Renova presents 2 results of AC6 gene transfer study in patients with heart failure
March 31, 2016 – SAN DIEGO. Renova™ Therapeutics, a biopharmaceutical company developing gene therapy treatments for cardiovascular and metabolic diseases, announced the publication of Phase 2 clinical trial results of AC6 gene transfer for the treatment of patients with heart failure and reduced ejection fraction in JAMA Cardiology. This trial was funded via a public-private partnership between the National Institutes of Health’s National Heart, Lung, and Blood Institute and Renova Therapeutics. Results indicate that, through a one-time administration, AC6 gene transfer safely increased heart function beyond optimal heart failure therapy.
AC6 gene transfer involves infusing an inactivated adenovirus vector encoding human adenylyl cyclase type 6 (Ad5.hAC6) into the arteries that feed the heart during cardiac catheterization, a commonly performed procedure. Renova Therapeutics will develop AC6 gene transfer as an investigational product known as RT-100.
AC6 is a protein found in cardiac muscle cells that regulates heart function and appears to be down-regulated in heart failure patients. Dr. H. Kirk Hammond, Professor of Medicine at the University of California - San Diego and cardiologist at the Veterans Affairs San Diego Healthcare System, and his colleagues developed the method of gene transfer designed to up-regulate AC6 content in the heart, performed extensive preclinical studies and ran the clinical trial. Dr. Hammond is a co-founder of Renova Therapeutics and serves as a consultant to the company.
The randomized, double-blind, placebo-controlled trial included 56 patients who were studied for up to one year at seven medical centers throughout the United States. The trial assessed the safety of five doses of Ad5.hAC6 versus placebo in patients with symptomatic heart failure. Forty-two participants received Ad5.hAC6; 14 received a placebo.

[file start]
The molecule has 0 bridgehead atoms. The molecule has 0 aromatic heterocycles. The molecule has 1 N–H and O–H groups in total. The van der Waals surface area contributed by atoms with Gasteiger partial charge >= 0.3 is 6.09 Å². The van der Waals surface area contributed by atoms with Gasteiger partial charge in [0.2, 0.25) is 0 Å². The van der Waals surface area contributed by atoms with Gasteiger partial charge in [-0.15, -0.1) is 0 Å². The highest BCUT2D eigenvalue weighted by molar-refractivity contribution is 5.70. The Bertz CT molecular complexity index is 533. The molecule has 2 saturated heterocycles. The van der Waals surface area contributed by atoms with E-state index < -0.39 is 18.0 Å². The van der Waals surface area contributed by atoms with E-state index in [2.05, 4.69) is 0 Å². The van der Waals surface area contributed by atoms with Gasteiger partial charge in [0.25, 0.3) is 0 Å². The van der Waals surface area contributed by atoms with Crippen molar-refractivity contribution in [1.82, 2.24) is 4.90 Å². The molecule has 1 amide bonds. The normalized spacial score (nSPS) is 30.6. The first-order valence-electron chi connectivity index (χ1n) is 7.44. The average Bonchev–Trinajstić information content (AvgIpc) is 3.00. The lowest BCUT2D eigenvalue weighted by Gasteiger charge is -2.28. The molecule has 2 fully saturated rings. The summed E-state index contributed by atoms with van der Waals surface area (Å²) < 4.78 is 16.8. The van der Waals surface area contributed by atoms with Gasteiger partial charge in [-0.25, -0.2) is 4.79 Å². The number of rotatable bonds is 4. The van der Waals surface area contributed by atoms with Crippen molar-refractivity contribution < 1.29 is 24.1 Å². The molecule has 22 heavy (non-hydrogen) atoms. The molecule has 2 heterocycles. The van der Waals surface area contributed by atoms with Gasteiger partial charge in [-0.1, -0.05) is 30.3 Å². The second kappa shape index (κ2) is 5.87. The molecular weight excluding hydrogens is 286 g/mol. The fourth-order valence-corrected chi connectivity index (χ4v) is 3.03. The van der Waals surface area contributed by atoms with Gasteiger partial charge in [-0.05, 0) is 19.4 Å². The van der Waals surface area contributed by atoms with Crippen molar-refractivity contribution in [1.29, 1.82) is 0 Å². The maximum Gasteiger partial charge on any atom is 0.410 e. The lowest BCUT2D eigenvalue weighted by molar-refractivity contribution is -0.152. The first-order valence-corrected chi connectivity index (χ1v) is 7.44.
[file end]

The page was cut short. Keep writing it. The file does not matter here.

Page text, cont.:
The trial demonstrated that two endpoints showed differences between the two highest doses of AC6 (combined) versus placebo:
In addition, symptoms of heart failure were reduced 12 weeks after therapy in Ad5.hAC6 participants (p=0.0005) but not in placebo subjects.
For all trial participants, there were no differences in rates of serious adverse events between the AC6 and placebo groups. Morbidity and mortality – key safety measures in the trial – showed:
“We are thrilled about the publication of the Phase 2 data in JAMA Cardiology, which supports RT-100’s potential to increase function of the failing heart,” said Jack W. Reich, Ph.D., CEO and Co-founder of Renova Therapeutics. “We appreciate the National Institutes of Health’s National Heart, Lung, and Blood Institute’s support for this work, which was key to the success thus far, both in the early stages and in this clinical trial.”
Heart failure afflicts more than 28 million people globally and is the only cardiovascular disease that is increasing in prevalence.1 It is the most common cause for emergency hospital admissions in patients 65 and older.
Larger trials are warranted to assess the safety and efficacy of AC6 gene transfer for patients with heart failure. Renova Therapeutics is committed to bringing to market a single-dose treatment to safely increase heart function and looks forward to advancing to pivotal trials for RT-100 AC6 gene transfer.
The study results will also be published in the April 2016 print issue of JAMA Cardiology.
SOURCE Renova Therapeutics